President Emmanuel Macron of France is on an official state visit to the United States; during this trip he will address Congress and have a meeting with President Trump. How such a meeting should be interpreted greatly depends on your perspective.
On the surface, Macron has some things in common with Trump. Only a year before the election, Macron’s party did not exist, and he was officially an outsider. In the French election he was able to derail both the major establishment candidates – just like Trump.
However, apart from their similar path to power, all other similarities stop there. Macron is a typical globalist, staunch European Union supporter and firmly part of the political establishment. When he won the presidential election, he played the E.U. anthem, not the French. Thus, it is more appropriate to call him the insider-outsider candidate.
A Track Record
As a former minister of the socialist government he held credibility on the left, but his promises of economic reforms also persuaded many on the right to vote for him. It is also highly likely that once the establishment realized that he would win the election, they created ties with him to secure his allegiance to the E.U.
As such he should politically in many ways be considered the antithesis to Donald Trump.
That’s why his state visit to America is so interesting. Given the recent protectionist acts by Trump, one would expect there to be an icy relationship.
However, it may be wise to separate their personas from their roles as state leaders. France and the United States are still NATO partners, and they have multiple points of coinciding self-interests on security and trade.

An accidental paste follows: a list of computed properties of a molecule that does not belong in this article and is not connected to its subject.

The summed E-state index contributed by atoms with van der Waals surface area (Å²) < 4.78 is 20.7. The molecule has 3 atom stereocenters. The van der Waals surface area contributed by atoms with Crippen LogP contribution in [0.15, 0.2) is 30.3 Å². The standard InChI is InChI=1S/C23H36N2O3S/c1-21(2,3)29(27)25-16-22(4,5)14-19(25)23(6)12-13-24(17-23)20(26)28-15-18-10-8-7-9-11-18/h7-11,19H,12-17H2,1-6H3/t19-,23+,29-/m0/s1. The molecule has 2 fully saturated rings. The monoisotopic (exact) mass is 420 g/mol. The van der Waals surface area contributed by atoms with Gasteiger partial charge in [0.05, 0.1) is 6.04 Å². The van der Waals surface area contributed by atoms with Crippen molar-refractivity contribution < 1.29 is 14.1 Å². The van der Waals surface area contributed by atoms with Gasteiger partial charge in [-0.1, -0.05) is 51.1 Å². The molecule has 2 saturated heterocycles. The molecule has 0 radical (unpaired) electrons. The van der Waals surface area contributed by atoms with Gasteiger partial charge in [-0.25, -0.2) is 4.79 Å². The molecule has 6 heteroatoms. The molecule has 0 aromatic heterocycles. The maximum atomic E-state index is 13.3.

First, there is the situation in Syria. To many Trump supporters’ surprise and dismay, he aligned with the political establishment both at home and in the E.U. in the response to the chemical weapon attacks in Syria. The Iran nuclear deal will also be an important topic of discussion, because Trump has once again expressed a different view from the establishment in the past. Will he align himself here too? If so, why?
The E.U. is worried about the prospects of a trade war with America. Macron will surely want to try to persuade Trump to change his tune. That’s not going to happen unless Macron offers some sweet concessions. What that will be, if any, remains to be seen.
Finally, Macron – along with the entire European establishment – is deeply concerned but also intrigued by the recent development in North Korea. Although not officially a topic to be discussed, it would be strange if they did not exchange any words on the issue.
From an official point of view, the state visit is a signal that the European globalists have recovered from the initial shock of Donald Trump and are willing to normalize the relationship, rekindling ordinary diplomatic relations.
A visit to affirm the longstanding US-French friendship is French for saying that the globalist establishment has accepted Trump. What that means in practice remains to be seen.